I Swear Because I Care: On Truth and Vulnerability

Thank goodness for beautiful friends.
This happened yesterday, too. 

I had a long talk with a friend yesterday. Actually, I had a couple of long talks with a couple of friends, and a couple of wonderful musicmaking experiences with a couple of children and with one friend. Oh, and I talked to a therapist, which I never do because I'm already perfect, which you know. Alas. All these things together brought me to Brenee Brown's TED Talk on the power of vulnerability. Because this friend, the first one, told me she was deeply worried about me because something had happened with my writing. Too much nicey nicey. Too much God. Not enough swearing. Who is dampening your flame, she wanted to know? Bring back the vulnerability! The struggle! The swears! The dirty dishes! 

Now, this is the same person who told me a year ago that I write too much about my dirty dishes. But fine; I recognize that things have changed since then. The pandemic happened, and she has had to struggle with her own messy house for a couple of months. Her cleaning lady can no longer come, and so her kitchen has devolved and she has had to evolve. (Meow. I love you, still.) Now she wants to read about my messy sink too. Good. I like writing about my messy sink and my messy house. (It's not that messy, really.) Thing is, I also like writing about "god," because often at the very bottom of our sink, right under the bits of last night's broccoli and smelly fish flakes, is exactly where god lives—the unusual god that I believe in, that is, which is not a god at all.

I stopped writing about my messy house not because someone else's "God" entered. He didn't; I'm an atheist, remember? I stopped writing about our messy house because my Inner Defender told me not to write about our messy house, and while you're at it, stop talking about your terrible parenting, too.  Please don't tell everyone that you offered your kids dinner at 9 pm on Sunday! What will the neighbors think!!! What will happen if everyone finds out that you fed your children their Sunday dinner at 9 pm???? When we grew up, Sunday dinner was at 2:00. Every Sunday. A pot roast, followed by a Sara Lee coconut cake still partially frozen, followed by a drive in the country and a visit to Grandma. Every Sunday. This really happened. It was beautiful.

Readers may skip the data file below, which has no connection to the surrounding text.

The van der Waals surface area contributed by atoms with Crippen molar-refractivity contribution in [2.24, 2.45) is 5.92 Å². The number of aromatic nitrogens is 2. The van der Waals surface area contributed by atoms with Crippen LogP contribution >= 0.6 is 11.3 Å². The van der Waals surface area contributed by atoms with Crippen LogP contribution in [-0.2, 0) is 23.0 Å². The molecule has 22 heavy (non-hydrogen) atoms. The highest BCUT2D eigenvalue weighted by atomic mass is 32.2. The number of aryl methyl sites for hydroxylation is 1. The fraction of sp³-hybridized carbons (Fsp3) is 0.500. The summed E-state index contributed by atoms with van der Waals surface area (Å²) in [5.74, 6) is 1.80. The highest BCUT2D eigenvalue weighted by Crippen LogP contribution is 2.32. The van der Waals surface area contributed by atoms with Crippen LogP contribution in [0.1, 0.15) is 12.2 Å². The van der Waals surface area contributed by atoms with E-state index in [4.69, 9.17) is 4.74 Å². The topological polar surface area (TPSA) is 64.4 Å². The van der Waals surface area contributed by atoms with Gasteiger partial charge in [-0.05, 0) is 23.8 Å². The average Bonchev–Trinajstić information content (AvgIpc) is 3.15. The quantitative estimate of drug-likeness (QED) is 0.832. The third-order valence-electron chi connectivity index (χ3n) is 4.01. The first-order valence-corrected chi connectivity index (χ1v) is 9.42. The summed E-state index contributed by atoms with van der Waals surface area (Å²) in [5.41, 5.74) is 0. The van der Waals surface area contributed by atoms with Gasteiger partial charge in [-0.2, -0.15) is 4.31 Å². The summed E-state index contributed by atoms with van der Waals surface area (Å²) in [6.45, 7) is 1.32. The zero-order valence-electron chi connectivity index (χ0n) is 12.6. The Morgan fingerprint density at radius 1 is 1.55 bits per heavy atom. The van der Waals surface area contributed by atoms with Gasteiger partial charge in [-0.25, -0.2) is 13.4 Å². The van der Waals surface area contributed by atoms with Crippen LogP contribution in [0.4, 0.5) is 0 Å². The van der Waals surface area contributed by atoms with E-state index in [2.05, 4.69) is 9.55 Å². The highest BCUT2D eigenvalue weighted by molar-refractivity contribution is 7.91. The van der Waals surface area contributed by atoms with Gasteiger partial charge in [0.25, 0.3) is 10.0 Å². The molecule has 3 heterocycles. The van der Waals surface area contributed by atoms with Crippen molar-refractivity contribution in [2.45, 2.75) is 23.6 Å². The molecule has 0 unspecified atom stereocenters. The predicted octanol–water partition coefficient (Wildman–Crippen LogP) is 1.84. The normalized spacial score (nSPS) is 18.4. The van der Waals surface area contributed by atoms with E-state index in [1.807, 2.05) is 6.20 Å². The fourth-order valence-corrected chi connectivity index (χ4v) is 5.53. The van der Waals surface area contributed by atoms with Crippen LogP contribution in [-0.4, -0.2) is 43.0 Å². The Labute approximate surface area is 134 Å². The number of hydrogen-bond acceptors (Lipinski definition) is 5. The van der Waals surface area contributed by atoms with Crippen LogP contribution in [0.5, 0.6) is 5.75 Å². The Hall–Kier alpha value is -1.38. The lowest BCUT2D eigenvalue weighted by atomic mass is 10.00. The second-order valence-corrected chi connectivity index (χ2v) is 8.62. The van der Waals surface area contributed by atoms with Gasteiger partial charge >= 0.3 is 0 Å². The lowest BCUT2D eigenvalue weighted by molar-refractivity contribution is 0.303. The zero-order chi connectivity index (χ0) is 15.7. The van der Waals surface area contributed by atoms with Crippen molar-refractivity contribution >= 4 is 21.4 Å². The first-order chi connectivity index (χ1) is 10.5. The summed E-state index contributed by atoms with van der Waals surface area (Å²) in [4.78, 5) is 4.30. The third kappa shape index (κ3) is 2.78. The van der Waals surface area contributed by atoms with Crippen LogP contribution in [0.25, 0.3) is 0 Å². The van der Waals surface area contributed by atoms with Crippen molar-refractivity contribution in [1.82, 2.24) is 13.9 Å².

A few things about that. Dinner was stony quiet. My sister was at the table, having an anxiety attack over her beef rinds, wondering if my father was going to say, again, that she better not have another slice because she might want to watch her weight. My brother was there, too, thin as a rake, taking a second slice without asking, but he was high and only the other brother knew it and no one said anything. The other brother, after putting half the stick of butter on his mashed potatoes, was seething silently about the last time he got hit in the head by someone's hand and was about to make a comment and get hit in the head again. Making sure his pipe and the keys to the van were in his pocket so he could storm out and get high the second that a-hole pissed him off. I have no idea what my mother was doing. Unwrapping the Sara Lee, probably.

These things did not happen at our Sunday 9 pm dinner here in Paradise Found. We have evolved, too, you see. We had homemade pizza. White wine. No pockets. The kids got too loud. (They always talk too freaking loud, for no apparent reason. We have a very. small. kitchen.) We were having a "who can be the quietest" contest, and we were all losing. Someone might have gotten really annoyed. But she tried. Lord, she tried. 

That's something to write about. I write about the 9 pm dinner because I know that doing the exact wrong thing is absolutely perfect. I write about the 9 pm dinner so that you know it's ok if that's when you had dinner, too. It's also ok if you have several baskets of unfolded laundry on your bedroom floor. (I don't know what sort of savage would do that, but whatever.) And for YOU, Oh Highly Structured, Tidy Person, though I am sure you do not read my blog, I write about the 9 pm dinner so you have even more to feel inherently superior about. Trust us: You ARE inherently superior. You piss us off.

Ellen will be happy to read about the 9 pm dinner. It's way more funny than God. God is actually not funny at all. Beloved church friends, I know you don't mind. Because we know this: In disbelief lies the grain of belief. In humor lies the grain of truth. In truth lies the grain of courage. And in courage lies the seed of connection and belonging: vulnerability. The more vulnerable, the more true. I sh!t you not. 

In fact, I promise to never sh!t you again. Brace yourself.